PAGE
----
Colorado Avalanche: 5 Lessons from the Road Trip

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Nov 19, 2015; Pittsburgh, PA, USA; Pittsburgh Penguins left wing David Perron (57) scores a goal against Colorado Avalanche goalie Reto Berra (20) during the second period at the CONSOL Energy Center. Mandatory Credit: Charles LeClaire-USA TODAY Sports

Colorado Avalanche Lack Focus

I used to be a teacher, and the most infuriating students were the ones who would get behind, do a bunch of work to get back on track, and then fall behind again. At a certain point, it seemed as if the hole they had dug for themselves was too insurmountable.

Sound familiar?

How many times after a loss have we heard coach Roy and/or the players talk about how they played well for 54, 55, 56 minutes? There was just that small stretch of time that they lost focus and let two, three, four goals in. We’ve heard it enough times that we can put the record needle into that worn out groove in our sleep.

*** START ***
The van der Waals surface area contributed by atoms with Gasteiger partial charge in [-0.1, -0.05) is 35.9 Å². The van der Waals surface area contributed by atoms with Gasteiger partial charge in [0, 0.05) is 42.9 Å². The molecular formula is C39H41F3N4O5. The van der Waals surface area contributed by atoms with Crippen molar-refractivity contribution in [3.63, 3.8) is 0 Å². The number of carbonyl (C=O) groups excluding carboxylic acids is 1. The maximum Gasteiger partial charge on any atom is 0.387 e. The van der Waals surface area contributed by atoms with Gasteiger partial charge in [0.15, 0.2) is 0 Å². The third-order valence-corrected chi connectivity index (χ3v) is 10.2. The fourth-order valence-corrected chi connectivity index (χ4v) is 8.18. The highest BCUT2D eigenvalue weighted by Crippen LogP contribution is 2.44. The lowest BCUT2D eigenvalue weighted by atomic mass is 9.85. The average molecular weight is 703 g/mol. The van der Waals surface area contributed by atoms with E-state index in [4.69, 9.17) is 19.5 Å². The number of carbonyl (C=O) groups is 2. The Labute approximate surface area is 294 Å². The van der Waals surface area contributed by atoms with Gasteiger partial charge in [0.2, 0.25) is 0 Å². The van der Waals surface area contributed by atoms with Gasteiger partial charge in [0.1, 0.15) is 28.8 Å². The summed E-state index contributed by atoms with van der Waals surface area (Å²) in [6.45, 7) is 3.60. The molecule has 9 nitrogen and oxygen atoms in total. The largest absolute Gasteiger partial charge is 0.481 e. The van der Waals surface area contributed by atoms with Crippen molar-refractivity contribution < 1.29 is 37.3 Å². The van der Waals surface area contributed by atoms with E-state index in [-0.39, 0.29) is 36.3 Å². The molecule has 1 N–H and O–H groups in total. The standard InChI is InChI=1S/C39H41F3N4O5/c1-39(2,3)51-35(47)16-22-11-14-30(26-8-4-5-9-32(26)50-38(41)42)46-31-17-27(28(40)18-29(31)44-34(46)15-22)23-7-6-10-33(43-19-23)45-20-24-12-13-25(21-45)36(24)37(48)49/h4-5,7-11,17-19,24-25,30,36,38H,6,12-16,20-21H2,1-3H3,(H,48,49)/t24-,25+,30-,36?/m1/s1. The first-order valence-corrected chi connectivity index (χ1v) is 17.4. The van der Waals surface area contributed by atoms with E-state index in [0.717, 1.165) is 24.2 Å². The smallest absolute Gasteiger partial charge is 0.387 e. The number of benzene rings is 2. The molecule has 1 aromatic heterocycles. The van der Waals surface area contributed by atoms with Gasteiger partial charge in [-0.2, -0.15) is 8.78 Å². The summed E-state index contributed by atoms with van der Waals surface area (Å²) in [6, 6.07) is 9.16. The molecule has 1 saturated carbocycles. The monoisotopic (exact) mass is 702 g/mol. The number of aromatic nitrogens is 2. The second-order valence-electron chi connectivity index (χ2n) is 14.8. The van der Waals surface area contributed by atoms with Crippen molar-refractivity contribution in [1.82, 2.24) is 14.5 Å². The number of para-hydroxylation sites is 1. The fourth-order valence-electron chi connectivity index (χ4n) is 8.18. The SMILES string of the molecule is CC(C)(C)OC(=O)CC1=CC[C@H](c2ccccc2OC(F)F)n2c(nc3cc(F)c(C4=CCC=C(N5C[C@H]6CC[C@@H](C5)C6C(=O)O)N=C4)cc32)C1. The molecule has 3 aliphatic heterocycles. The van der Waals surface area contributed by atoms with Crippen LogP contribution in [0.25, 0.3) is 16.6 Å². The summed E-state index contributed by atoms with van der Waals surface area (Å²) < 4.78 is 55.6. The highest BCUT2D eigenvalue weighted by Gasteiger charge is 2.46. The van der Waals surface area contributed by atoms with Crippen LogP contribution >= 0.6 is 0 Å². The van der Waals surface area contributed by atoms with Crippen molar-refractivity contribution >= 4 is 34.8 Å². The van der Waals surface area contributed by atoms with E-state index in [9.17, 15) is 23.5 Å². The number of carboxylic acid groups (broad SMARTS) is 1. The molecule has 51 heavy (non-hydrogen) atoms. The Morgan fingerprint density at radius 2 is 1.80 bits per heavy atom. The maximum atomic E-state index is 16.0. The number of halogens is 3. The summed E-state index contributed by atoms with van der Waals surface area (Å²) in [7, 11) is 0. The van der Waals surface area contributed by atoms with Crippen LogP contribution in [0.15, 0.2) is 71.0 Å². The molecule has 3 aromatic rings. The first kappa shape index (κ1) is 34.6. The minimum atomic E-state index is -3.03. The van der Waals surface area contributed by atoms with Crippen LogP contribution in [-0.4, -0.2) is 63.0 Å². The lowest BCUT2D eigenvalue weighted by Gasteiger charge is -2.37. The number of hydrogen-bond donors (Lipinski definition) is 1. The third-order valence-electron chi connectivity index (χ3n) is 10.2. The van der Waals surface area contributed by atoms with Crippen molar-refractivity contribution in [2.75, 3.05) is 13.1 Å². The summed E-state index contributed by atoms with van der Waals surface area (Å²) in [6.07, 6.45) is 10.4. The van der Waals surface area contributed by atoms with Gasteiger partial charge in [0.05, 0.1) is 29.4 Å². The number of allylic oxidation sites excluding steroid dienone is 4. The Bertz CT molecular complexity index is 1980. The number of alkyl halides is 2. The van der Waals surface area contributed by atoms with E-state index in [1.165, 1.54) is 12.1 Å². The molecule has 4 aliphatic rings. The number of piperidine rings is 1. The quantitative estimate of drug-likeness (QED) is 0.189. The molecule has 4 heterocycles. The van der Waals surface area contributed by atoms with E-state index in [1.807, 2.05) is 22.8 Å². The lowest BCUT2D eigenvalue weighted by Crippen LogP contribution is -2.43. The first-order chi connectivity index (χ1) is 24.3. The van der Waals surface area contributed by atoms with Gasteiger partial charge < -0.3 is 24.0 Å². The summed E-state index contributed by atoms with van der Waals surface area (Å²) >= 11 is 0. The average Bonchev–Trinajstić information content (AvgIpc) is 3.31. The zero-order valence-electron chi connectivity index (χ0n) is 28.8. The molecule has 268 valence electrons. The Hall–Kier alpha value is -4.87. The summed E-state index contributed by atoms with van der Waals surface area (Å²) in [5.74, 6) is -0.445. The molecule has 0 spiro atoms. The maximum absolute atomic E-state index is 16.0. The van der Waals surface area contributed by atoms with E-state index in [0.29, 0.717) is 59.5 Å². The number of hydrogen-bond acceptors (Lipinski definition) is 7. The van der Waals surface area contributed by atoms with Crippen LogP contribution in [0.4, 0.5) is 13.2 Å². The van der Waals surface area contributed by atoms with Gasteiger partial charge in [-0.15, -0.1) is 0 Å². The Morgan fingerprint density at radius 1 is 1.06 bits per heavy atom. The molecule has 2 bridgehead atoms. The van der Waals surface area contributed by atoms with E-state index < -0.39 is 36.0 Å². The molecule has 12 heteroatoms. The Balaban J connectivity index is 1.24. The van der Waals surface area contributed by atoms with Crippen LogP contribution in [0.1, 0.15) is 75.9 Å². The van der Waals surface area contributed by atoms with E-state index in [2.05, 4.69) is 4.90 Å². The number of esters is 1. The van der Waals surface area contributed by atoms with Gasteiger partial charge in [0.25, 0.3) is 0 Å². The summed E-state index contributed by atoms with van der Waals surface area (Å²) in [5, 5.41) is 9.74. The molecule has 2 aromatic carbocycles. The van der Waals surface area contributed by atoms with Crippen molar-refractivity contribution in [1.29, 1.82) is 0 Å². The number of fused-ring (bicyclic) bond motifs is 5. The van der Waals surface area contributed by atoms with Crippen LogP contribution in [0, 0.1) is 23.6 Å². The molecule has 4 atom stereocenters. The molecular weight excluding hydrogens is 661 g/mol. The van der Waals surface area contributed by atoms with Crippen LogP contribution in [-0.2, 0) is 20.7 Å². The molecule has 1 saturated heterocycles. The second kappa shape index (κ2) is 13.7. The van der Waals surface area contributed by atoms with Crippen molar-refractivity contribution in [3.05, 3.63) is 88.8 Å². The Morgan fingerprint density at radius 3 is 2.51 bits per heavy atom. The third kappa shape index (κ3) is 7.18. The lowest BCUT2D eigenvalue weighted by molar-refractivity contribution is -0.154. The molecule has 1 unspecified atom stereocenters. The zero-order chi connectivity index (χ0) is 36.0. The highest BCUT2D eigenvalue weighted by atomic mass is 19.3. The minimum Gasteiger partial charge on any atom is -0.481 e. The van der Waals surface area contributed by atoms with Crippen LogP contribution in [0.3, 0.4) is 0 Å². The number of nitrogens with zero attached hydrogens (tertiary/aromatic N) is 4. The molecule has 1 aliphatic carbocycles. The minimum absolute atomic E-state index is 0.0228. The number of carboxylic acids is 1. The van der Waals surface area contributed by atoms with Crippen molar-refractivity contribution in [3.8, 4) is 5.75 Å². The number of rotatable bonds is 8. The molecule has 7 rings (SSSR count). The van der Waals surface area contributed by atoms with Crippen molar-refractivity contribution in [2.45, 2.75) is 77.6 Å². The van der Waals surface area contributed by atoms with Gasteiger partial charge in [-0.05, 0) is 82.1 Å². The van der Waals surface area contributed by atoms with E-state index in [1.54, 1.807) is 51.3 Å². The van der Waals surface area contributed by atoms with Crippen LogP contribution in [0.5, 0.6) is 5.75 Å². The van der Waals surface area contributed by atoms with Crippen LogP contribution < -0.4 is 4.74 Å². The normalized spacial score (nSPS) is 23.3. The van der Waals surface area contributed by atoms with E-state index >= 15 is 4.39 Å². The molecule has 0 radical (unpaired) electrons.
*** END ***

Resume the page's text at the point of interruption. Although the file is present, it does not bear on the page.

A while back I mused about whether the players might be choking at key moments during the game:

ICYMI: The Avalanche Need a Mental Heimlich Maneuver

That may still be the case. However, I think they’re becoming victims of a loser mentality. They don’t have the Stanley Cup attitude that coach Roy wants them to have. They don’t even have the fierce pride that means they’ll try at all costs.

Instead, it’s too easy to lose focus, let in all those goals, and then just shrug and say, “We played well for 54 minutes. We thought we deserved better than that.”

This is the highest, most elite level of the sport. You’re not going to win giving just 90%. You might not even win giving it 100% — but at least you played at the appropriate level.

Unfortunately, that losing mentality is fast becoming part of the Colorado Avalanche culture. A few weeks ago I celebrated Nathan MacKinnon’s disgust in saying “I’m sick of losing.” Unfortunately, after the Pittsburgh Penguins game, he was spouting the party line from above.

Hopefully that gets burned out of him and soon.

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